The problem with paganism in charity registration in England and Wales

Research output: Contribution to journalArticle

Original languageEnglish
Pages (from-to)271-284
Number of pages14
JournalImplicit Religion
Volume21
Issue number3
DOIs
Publication statusPublished - 8 May 2019
Charity registration is one means by which a group can claim religious status in England and Wales. As groups must also prove their "religious" activities are for public benefit, it domesticates religion by forcing groups to conform to liberal Protestant Christian values. Examining how groups negotiate criteria for religion as defined by public bodies highlights both the problems with defining religion and how the state marginalizes groups that do not fit their criteria by denying them access to certain benefits. The problem for Pagans is they generally set out to challenge norms, not conform to them, which leaves them in a quandary when seeking registration as a religion. When the Pagan Federation failed in its applications to register as a "religion," it was because it did not conform to the Protestant Christian model informing how religion is defined in Charity Law.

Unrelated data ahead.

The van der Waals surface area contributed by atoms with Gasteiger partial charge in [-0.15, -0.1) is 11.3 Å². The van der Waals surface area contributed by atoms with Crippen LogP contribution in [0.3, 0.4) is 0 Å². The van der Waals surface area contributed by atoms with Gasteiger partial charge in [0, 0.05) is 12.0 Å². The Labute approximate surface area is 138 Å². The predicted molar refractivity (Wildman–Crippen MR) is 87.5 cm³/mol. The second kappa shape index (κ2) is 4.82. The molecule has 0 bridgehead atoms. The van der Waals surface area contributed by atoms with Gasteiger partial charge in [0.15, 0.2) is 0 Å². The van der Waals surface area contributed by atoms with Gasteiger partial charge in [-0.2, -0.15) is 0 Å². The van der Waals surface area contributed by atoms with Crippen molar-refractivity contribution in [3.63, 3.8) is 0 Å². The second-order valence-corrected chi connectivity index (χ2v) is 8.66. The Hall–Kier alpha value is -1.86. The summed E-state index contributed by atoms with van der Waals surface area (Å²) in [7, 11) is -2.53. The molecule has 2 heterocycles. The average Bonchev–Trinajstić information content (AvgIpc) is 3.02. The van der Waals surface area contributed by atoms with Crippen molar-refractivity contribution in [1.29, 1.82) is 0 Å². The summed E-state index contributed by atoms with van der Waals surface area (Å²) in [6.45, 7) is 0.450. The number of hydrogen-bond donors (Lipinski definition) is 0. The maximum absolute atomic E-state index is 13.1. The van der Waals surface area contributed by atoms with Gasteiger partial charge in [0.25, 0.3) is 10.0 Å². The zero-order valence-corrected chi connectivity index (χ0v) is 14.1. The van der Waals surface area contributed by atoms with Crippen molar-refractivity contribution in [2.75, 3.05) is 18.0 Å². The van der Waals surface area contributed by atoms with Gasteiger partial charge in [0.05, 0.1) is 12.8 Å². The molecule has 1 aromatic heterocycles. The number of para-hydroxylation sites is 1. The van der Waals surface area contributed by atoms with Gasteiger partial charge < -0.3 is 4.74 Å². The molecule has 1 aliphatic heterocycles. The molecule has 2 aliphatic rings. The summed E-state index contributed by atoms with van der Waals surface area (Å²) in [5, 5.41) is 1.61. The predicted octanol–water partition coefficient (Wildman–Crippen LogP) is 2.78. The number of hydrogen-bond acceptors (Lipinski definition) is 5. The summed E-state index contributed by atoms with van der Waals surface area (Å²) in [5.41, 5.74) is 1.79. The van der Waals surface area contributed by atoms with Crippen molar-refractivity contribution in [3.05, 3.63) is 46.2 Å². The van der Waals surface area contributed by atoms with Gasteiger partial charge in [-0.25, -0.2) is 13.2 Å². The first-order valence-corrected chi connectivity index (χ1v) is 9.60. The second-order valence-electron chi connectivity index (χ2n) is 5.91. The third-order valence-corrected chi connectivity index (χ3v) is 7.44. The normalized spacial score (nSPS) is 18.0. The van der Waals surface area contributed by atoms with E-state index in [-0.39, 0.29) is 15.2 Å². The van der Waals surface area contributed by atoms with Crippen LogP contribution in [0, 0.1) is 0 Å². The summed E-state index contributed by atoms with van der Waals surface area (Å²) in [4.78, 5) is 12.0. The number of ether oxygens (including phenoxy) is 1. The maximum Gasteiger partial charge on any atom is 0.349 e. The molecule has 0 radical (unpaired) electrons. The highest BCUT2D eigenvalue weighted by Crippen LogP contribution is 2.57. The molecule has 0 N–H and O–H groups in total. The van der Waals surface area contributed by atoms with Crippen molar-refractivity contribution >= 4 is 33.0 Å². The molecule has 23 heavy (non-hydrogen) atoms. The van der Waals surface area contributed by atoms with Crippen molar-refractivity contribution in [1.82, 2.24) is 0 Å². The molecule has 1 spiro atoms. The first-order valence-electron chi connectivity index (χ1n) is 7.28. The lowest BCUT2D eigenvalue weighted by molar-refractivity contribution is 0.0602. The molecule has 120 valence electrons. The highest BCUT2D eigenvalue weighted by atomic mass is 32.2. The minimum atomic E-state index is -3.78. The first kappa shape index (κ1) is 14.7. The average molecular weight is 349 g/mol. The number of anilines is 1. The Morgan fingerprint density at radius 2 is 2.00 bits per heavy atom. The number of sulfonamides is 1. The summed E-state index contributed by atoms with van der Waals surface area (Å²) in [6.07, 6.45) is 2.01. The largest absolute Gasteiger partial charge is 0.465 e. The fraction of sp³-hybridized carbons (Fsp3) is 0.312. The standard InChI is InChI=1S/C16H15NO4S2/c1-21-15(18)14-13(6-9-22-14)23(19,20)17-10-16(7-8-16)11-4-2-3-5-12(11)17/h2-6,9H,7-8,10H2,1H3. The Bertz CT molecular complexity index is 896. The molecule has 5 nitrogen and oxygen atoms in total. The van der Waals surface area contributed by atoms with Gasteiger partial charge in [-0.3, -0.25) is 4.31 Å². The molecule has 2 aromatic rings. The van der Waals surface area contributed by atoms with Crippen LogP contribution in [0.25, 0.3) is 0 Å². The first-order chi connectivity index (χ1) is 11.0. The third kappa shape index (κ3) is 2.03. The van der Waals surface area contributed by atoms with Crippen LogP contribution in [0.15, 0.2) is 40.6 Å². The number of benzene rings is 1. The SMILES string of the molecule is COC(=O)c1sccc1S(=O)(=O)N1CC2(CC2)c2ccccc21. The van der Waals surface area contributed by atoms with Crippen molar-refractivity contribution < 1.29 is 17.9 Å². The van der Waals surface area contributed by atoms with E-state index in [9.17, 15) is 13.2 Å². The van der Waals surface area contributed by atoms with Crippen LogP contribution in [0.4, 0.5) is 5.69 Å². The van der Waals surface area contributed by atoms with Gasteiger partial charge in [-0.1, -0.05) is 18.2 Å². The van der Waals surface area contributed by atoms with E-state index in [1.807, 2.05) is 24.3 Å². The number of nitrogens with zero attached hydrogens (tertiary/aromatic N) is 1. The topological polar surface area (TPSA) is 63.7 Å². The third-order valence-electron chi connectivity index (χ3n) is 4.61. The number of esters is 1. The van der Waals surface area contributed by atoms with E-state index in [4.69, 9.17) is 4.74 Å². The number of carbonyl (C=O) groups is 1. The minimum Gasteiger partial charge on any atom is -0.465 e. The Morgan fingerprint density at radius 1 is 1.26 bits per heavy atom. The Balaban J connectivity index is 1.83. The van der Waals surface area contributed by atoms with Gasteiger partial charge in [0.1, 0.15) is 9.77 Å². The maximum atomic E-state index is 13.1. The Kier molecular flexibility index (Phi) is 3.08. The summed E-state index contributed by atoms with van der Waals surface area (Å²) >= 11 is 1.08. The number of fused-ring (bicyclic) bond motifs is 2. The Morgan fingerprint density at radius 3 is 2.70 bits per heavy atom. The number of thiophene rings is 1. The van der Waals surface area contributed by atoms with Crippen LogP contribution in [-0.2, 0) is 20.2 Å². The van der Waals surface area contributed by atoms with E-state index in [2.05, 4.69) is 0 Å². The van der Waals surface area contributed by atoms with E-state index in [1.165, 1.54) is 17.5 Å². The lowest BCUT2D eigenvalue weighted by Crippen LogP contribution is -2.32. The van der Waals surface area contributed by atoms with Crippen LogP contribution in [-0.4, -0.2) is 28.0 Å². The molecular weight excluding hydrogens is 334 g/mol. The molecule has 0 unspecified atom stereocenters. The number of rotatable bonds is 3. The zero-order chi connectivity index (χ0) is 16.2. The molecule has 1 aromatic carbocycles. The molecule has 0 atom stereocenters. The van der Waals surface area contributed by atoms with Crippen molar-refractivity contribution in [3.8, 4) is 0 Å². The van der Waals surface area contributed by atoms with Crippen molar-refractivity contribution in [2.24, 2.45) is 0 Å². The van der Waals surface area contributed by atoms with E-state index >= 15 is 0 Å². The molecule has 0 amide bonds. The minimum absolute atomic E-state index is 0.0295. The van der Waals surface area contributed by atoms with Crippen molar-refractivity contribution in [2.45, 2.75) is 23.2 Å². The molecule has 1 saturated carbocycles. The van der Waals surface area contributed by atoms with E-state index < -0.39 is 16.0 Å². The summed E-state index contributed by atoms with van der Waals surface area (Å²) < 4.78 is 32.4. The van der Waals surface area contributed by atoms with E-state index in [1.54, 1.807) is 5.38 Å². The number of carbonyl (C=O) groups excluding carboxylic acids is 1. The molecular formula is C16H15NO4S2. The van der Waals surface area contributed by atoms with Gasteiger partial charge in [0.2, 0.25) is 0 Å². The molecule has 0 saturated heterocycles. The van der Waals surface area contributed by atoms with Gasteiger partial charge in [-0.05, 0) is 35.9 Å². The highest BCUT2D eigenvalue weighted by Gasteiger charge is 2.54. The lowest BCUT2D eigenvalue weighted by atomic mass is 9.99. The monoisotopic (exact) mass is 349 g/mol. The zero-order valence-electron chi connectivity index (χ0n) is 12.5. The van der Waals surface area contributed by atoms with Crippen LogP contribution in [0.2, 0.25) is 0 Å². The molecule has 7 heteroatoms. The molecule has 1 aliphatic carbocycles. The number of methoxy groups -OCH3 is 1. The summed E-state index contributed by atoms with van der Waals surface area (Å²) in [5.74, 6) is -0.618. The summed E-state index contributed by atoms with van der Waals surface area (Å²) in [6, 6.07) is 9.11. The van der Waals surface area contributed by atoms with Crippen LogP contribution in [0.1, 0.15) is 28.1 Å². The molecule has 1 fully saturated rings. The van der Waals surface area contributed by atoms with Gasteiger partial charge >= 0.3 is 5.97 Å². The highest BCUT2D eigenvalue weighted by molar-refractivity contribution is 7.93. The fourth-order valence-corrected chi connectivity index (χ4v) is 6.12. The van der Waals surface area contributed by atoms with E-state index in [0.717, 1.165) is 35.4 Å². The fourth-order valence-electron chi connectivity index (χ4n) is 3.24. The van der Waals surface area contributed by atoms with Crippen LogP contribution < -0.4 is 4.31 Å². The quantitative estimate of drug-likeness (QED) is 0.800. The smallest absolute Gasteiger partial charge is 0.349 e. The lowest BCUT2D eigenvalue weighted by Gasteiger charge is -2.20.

Research areas

  • Religion, Pagan, Charity Law

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